Elon Musk is continuing his crusade to milk money from Twitter. A new scheme involves peddling another tier of the Twitter Blue subscription, which would offer an ad-free experience. The platform has seen an exodus of high-profile advertisers ever since Musk took over, and staring at an unpredictable market ahead, the desperation for funding has grown.
Following layoffs that gutted Twitter’s workforce, the company is also vacating offices around the world, cutting employee perks, and auctioning office supplies online. According to Bloomberg, Musk is expected to pay back the first batch of his loan worth $300 million to the banks, which financed his $44 billion Twitter acquisition last year.
On paper, the banking consortium led by Morgan Stanley has already lost around $4 billion. With profitability far away and ad money disappearing, Musk has hedged his hopes of turning around Twitter’s financial fortunes with the Twitter Blue subscription that currently costs $8 per month, with a pricier version now on the horizon.
There is no dearth of users complaining that their Twitter feed looks cluttered these days, with no solution or a promised fix in sight. Moreover, Musk has also banned third-party Twitter clients, a controversial move which has already irked the folks that used the platform for business. Asking them to pay more for Twitter Blue already sounds like rubbing salt on wounds.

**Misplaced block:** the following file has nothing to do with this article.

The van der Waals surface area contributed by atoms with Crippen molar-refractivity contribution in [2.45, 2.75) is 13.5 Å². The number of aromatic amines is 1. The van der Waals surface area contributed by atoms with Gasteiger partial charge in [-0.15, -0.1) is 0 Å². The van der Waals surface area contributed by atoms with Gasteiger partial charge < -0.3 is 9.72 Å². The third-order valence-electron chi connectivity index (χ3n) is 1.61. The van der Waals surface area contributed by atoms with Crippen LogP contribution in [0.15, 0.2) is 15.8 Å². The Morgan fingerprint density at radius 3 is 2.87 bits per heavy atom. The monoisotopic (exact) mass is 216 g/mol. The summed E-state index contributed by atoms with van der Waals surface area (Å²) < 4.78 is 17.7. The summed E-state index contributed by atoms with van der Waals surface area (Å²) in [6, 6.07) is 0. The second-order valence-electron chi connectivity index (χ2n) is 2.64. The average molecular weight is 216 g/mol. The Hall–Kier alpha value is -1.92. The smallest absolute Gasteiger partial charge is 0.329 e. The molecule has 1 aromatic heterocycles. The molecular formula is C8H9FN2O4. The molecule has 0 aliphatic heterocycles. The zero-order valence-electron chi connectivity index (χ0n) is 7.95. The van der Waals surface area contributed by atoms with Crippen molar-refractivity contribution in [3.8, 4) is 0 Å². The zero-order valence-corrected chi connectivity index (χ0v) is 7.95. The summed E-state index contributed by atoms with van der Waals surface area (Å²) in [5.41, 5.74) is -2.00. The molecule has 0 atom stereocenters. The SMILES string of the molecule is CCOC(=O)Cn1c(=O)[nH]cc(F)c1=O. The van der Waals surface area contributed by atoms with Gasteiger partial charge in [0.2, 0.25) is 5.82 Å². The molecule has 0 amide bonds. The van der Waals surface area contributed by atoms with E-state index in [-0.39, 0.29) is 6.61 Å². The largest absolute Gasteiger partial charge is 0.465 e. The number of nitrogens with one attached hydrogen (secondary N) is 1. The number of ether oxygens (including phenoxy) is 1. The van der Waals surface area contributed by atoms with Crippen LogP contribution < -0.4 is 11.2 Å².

The desperation grows
Earlier this week, Musk posted on Twitter that “ads are too frequent on Twitter and too big,” adding that both these issues will be resolved soon. Expanding his idea into a thread, Musk later added that “a higher priced subscription that allows zero ads” is also in the pipeline.
Also, there will be a higher priced subscription that allows zero ads
— Elon Musk (@elonmusk) January 21, 2023
At the moment, a Twitter Blue subscription cuts the number of ads you see in half. There is no word when this promised ad-free tier of Twitter Blue rolls out, but it doesn’t sound like a particularly appealing prospect from a user perspective. To start, Twitter Blue already seems like an expensive purchase. An even more expensive tier that merely removes the ads doesn’t really appear to hold much value, if the only benefit it offers is block all ads.
Musk had reportedly planned to charge as much as $20 per month for Twitter Blue initially, but sanity prevailed and he eventually settled on the current $8 monthly fee. The long-term outlook appears to be that Twitter is facing financial challenges right now, but Musk’s hardcore demands aren’t going down east. On the business side of things, Musk seemingly views Twitter as a cash-grab that will help him pay off over $13 billion in debt to banks, but at the expense of a degrading user experience, unless users pay up.